"We're decoding the strand now," said the biochemist. "As it decodes, we're running it through a simulator suggested by the first module of the strand." Uh, right. "Here," he said. "Log in using the temp account, and I'll show you the whole thing." He gave me the temp username and password, and I leaned over the keyboard. Then a flicker of light caught my eye, and I looked at the monitors. A series of sine wave designs played out on three interfaced screens. "What did you do?" the chemist asked, infuriated. Nothing, I said. "Bulls#!+!" No, I insisted, I haven't even logged in yet. "Holy Christ," he breathed, and called the others over, just as all three monitors simultaneously tuned to a video feed from

The world was ending. In the jumble of images and the noise from my nerd friends, I couldn't tell if the conflict began in Iraq or India or where, but a deadly virus had been loosed on the world. Countries were nuking themselves in a futile attempt to stop the flow of the pathogen, a man-made disease that turned human bodies inside out, made them barf up their guts, choke on their own blood, gag on liquefying innards. The world was ending, and there was nothing we could do to stop it.

Something in the back of my mind said this wasn't real, that I was seeing a simulation, perhaps a prediction of world events rather than a live news report. It didn't matter. The images looked real; they felt real. This was something we could do to ourselves at any time. The color drained from my face--and at that exact moment, I heard a pop in the room behind me. I caught the reflection of the event on a monitor out of the corner of my eye. I didn't see it clearly, but I saw enough to make me turn around slowly. Oh my God, I said, and for once it felt more like a prayer than a curse. A red sphere about three metres across was unfolding in the center of the lab. It hadn't been there before. It shouldn't be here now. It shouldn't exist at all.

It bloomed into two shallow hemispheres and a connecting pod of unfamiliar equipment. I couldn't tell what was unfolding it, or how, but a few seconds later, the red sphere became a machine. None of my scientist friends seemed overly surprised by this event. "It's happening," one of them said simply, and the words seemed to wake them from their brief silence.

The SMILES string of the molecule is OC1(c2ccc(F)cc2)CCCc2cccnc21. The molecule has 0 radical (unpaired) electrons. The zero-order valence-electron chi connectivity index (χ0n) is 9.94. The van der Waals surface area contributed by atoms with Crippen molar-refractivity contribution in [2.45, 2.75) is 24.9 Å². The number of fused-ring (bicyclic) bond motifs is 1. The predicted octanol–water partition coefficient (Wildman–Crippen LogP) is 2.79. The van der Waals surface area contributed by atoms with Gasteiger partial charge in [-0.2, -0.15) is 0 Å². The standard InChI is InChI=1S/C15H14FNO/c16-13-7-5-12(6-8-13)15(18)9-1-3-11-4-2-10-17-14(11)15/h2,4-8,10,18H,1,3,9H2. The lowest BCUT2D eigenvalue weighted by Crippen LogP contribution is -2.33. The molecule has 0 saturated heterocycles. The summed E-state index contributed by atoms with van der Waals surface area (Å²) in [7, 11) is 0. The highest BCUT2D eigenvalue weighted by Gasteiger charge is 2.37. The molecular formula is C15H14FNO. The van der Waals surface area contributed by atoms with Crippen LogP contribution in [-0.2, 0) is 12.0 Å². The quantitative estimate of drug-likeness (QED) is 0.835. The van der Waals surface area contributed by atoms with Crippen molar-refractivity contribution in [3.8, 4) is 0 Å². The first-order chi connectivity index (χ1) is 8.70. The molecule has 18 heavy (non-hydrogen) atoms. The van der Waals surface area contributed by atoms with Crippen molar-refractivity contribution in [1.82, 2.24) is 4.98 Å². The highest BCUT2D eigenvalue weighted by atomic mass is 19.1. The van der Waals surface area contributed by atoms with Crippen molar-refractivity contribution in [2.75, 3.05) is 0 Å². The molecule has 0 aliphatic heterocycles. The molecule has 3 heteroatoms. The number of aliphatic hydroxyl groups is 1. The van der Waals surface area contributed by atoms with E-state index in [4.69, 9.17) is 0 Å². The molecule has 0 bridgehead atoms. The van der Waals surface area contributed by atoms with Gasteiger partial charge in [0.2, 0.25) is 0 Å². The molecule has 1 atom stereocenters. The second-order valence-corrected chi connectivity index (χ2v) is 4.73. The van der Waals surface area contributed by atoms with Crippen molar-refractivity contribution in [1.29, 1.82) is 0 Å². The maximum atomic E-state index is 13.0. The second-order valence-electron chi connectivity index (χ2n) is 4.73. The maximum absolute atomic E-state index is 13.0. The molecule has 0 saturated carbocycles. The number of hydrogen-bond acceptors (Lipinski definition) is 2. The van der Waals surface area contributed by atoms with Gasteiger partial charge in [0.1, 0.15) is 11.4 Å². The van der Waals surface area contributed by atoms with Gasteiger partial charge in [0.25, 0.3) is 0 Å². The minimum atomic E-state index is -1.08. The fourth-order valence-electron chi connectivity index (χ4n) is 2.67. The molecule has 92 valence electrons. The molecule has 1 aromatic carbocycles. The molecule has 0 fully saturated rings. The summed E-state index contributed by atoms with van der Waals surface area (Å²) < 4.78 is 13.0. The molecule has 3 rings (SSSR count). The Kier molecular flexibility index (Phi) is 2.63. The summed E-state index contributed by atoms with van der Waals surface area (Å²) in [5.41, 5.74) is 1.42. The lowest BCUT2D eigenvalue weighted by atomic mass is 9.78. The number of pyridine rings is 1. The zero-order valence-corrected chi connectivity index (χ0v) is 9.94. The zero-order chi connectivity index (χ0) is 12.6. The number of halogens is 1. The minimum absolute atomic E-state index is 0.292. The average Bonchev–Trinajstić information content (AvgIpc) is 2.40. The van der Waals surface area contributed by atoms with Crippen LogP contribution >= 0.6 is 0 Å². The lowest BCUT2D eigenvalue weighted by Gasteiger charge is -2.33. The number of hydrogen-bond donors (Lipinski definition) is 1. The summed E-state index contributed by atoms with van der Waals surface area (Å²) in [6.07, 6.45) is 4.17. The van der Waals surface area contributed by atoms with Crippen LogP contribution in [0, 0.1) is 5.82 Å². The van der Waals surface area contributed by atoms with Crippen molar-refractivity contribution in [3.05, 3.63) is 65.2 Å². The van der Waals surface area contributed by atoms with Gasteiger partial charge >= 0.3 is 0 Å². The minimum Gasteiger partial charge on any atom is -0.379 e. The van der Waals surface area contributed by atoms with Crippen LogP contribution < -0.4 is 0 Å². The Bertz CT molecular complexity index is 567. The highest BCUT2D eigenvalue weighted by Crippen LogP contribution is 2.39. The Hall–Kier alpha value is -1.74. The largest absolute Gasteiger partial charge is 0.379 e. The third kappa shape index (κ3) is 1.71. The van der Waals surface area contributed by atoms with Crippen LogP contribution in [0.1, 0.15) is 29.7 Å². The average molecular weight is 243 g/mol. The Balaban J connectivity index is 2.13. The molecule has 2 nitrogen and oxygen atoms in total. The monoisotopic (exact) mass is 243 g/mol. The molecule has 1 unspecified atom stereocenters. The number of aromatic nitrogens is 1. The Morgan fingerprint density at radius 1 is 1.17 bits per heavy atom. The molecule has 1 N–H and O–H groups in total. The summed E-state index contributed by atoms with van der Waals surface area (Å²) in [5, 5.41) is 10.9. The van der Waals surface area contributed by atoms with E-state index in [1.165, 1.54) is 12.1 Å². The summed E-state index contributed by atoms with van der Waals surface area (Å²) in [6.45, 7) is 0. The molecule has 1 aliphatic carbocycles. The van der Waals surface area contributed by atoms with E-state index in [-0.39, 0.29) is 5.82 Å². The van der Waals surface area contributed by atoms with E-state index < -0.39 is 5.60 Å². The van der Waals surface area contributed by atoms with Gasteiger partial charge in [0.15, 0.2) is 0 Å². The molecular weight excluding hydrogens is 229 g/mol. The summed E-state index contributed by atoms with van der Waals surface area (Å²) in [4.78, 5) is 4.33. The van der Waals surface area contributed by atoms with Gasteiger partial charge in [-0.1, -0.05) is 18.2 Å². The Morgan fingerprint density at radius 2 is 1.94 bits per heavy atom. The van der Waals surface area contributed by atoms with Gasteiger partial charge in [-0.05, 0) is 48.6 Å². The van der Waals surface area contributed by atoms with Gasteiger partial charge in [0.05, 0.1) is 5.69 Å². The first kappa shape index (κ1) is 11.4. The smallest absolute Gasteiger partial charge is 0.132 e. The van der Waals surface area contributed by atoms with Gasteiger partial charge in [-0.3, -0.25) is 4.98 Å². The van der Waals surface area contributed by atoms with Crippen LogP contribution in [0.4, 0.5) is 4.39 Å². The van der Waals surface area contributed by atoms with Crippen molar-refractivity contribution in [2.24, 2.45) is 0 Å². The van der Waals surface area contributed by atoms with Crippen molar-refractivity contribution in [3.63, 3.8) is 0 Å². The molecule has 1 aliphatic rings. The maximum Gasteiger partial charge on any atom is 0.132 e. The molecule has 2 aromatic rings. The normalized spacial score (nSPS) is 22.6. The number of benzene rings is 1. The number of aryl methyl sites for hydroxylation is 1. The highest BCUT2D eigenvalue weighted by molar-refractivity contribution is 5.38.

I was scared out of my mind. I waded through the next few minutes as if through a heavy tide. A dozen scientists moved quickly, purposely, as if they'd drilled for this. One of them dumped a tank of distilled water into a hemisphere of the machine; now it looked like an over-designed hot tub. Another threw in various chemical solutions, beakers and all. I couldn't make any sense of what they were doing until I realized they were caching ideas: Here's what we know about biodegradable plastics. Here's the polio vaccine. Here's a shampoo we like. A balding tech called it "a requiem." Two scientists arranged us into a loose ellipse around the machine, while another set up a ring of foggers. He flipped a switch, and immediately the foggers began spewing a thick green mist. I tensed to run, but the Latina, a mathematician, touched my arm. "It's okay," she said, "It's okay. Here, hold out your hand." I did, and she filled it with green goo from a squeeze bottle. In my fear and confusion, it took me several seconds to comprehend the goo was simple disinfecting hand soap, and then I understand in a flash what was about to happen. I rubbed the disinfectant all over my hands, arms, and face, not to protect myself from the toxins and vira of the upcoming war, but from the unfamiliar atmosphere of another planet. This machine was about to fold back into space, and when it did, we would be inside. The gas was a zone of breathable (though not at all fragrant) air. These scientists had made contact with another civilization, a species centuries ahead of our own, and the aliens sent us an escape hatch.

The Latina smiled at me. "You have to take it with you," she told me, "the Earth." And she held my hands and as the air started shivering and the world around me faded into the night of hyperspace and hypertime, she sang a love song in Spanish. I'd never heard the song before, but I knew enough grade-school Español to know she was telling me (and others) about the beauty of Mexico, "Mexico lindo." An awesome sound filled my ears, the sound of worlds upon worlds, and the roar of an infinity of inter-nested quantum universes shunted aside.

I woke up clutching my bed, hanging on for dear life as the sound faded to nothing in my ears. Immediately I crossed the room to my computer and began typing the dream into this journal. What you read is exactly what I lived in my head this restless night.

A few minutes ago, when my clock radio came on, every hair on my body stood on end. Our world was rousing itself from sleep and beginning another day. Another day.

Another day.